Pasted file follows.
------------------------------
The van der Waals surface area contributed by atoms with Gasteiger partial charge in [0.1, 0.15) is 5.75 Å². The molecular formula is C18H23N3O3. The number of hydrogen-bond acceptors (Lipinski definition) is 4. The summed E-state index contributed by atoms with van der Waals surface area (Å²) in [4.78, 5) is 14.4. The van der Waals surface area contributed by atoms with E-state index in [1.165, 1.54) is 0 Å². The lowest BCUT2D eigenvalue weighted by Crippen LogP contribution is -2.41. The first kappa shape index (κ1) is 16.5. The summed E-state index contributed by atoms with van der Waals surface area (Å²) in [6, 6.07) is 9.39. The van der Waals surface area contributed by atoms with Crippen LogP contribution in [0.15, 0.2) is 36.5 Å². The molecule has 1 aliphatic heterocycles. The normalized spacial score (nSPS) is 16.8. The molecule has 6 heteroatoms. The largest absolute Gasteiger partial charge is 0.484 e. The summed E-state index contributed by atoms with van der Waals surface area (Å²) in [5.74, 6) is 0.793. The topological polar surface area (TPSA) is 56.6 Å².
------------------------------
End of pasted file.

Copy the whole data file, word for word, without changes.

The van der Waals surface area contributed by atoms with Gasteiger partial charge in [0.1, 0.15) is 5.75 Å². The molecular formula is C18H23N3O3. The number of hydrogen-bond acceptors (Lipinski definition) is 4. The summed E-state index contributed by atoms with van der Waals surface area (Å²) in [4.78, 5) is 14.4. The van der Waals surface area contributed by atoms with E-state index in [1.165, 1.54) is 0 Å². The lowest BCUT2D eigenvalue weighted by Crippen LogP contribution is -2.41. The first kappa shape index (κ1) is 16.5. The summed E-state index contributed by atoms with van der Waals surface area (Å²) in [6, 6.07) is 9.39. The van der Waals surface area contributed by atoms with Crippen LogP contribution in [0.15, 0.2) is 36.5 Å². The molecule has 1 aliphatic heterocycles. The normalized spacial score (nSPS) is 16.8. The molecule has 6 heteroatoms. The largest absolute Gasteiger partial charge is 0.484 e. The summed E-state index contributed by atoms with van der Waals surface area (Å²) in [5.74, 6) is 0.793. The topological polar surface area (TPSA) is 56.6 Å².